Gas safety check

What's a gas fitter supposed to do with a hot water heater when carrying out a gas safety check? How does this differ to practice? Just had the gas checked (it's rented accommodation) and all he did was look at the flame through the little window. The only time he opened the heater was after he was fool enough to turn out the pilot light and couldn't light it again. Hehehe. Are water heaters generally safe compared to, say, a gas fire?? Never had a gas supply before so it's a whole new experience :)
--
john

http://homepage.ntlworld.com/dwarfinleopardskin
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This site should answer a good few questions for you:
http://www.hse.gov.uk/gas/domestic/
There is a lot of reading through the menu selections so have a shop around the site.
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I believe they are supposed to do more than that. Aren't they supposed to check for corbonmonoxide at least? The manufacturer should be able to give advice. Gas water heaters have bad image from the past of killing people esp when sited in bathrooms.
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On Thu, 13 May 2004 20:00:40 +0100, BillV wrote:

Many modern water heaters are now room sealed appliances like most boilers so there is less inherent risk of CO poisoning.
However a number of checks should be made to all gas appliances including water heaters.
This list is not intended to be exhautive or cover every aspect:
1) The flue should be visually checked     Does it comply in terms of siting. Is it in good order.     Is it working poperly (especially for open flued appliances).
2) Likewise where does the combustion air come from     Vents?     Room sealed?     Air for appliance cooling?
3) Does the appliance work correctly?     Flame picture.     Burner pressure.     Rate of gas consumption. Thermostats and valves working OK?     Inlet gas supply OK?
4) Do the safety controls work properly?     Thermocouple drop out time (under 60s for a water heater).      5) General condition of the appliance?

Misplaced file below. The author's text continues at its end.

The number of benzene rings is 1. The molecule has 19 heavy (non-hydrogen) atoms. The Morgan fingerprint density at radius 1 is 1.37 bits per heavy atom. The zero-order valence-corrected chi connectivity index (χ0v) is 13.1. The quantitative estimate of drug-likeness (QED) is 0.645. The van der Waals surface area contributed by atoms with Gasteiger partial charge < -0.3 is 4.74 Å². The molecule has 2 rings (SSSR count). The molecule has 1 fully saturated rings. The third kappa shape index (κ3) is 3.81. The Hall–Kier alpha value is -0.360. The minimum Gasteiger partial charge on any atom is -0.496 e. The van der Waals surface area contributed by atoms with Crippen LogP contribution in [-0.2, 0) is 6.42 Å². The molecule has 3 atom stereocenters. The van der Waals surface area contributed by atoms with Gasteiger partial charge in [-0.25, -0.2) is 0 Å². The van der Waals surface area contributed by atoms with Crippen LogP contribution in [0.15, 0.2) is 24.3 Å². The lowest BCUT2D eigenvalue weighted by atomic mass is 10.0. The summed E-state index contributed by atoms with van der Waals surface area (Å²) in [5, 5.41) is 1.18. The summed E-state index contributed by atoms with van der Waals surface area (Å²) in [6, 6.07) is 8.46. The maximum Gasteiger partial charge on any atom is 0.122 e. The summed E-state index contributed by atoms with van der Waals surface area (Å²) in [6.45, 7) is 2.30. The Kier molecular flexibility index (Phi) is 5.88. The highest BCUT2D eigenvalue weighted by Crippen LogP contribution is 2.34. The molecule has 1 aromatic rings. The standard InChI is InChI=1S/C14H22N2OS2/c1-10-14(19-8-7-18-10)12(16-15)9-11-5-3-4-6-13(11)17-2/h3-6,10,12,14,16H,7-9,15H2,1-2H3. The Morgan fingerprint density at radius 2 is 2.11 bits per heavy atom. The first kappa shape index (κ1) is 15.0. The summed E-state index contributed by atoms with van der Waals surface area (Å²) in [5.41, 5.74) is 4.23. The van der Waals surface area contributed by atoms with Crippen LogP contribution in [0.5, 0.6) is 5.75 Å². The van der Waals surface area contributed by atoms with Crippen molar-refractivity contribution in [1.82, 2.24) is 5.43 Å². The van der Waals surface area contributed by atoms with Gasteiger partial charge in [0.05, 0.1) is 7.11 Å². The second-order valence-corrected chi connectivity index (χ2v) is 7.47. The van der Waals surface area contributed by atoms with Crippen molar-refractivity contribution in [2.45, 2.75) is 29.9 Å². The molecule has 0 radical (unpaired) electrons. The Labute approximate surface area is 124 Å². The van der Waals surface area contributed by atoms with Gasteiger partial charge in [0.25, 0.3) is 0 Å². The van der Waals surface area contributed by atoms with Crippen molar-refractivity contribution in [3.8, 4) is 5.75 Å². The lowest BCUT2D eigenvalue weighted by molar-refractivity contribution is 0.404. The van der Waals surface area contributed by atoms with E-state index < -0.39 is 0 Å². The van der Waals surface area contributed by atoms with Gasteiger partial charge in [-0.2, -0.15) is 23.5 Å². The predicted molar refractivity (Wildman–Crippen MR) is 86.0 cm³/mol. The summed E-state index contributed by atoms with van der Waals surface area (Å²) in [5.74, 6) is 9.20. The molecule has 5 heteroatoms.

At the very least a visual check of the flue and the flames and checking the pilot light/themrocouple/gas valve for safety. Checking the burner pressure is easy and only take a moment.
--
Ed Sirett - Property maintainer and registered gas fitter.
The FAQ for uk.diy is at www.diyfaq.org.uk
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None of that. The bedroom heater has a flue and he didn't check that neither.

I've gone a bit nuts on sealing the living room. Not totally sealed but there were holes in the floorboards, cellar door didn't shut, cold draft whistling from the cupboard under the sink (because the ceiling had come down in the cellar due to the sink leaking). He never asked.

Like said - quick look at the pilot light and the flame when the tap was on and that's it. The fire he did a smoke test on (after ripping chunks of the plaster off the wall when he lifted the fire down), looked at the flame, lighted this stick and waved it at the fire, and that was that. Commented that it was old but still worked ok. The bedroom heater had a knackered ignition, which he's "fixed" and suggested I get some WD40 for it. Presumably not to light it with :P

You mean how long it takes to shut the gas off when the pilot light goes out? None of that. Assuming the water heater doesn't predate the invention of thermocouples :D

The fire has a coating of blue Hammerite hammer finish I kid you not. Looks a picture, really does. The water heater is slightly better condition, though the gas pipe to it has been sort of twisted - presumably to limit the gas pressure?? I would have thought that there'd be a "thing" to do this :-S

So the conclusion is that the safety certificate aint worth the paper it's written on. If I end up in ITU due to CO poisoning I guess I stand to make a fair bit in compensation :-/ And I thought private accommodation would be better than Council <rolls eyes>
Ta.
--
john

http://homepage.ntlworld.com/dwarfinleopardskin
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Can't help but wonder if an engineer can claim like mechanics do with testing of cars, 'it was ok at the time I tested it guv'....
-- troubleinstore www.tupppencechange.co.uk
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On Tue, 18 May 2004 07:58:09 +0100, troubleinstore

peanuts n monkeys..
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On Tue, 18 May 2004 01:38:38 +0000, sneezy wrote:

There will be hell to pay. A certain amount of claiming that it was OK at the time might happen but that won't stand intense scrutiny, will it. The fitter will be in the Sh*t his employer more so and the council even more (for employing a company without ensuring they weren't crap).
However the fire is the only appliance likely to give you CO poisoning at _it_ did pass a spillage test.
--
Ed Sirett - Property maintainer and registered gas fitter.
The FAQ for uk.diy is at www.diyfaq.org.uk
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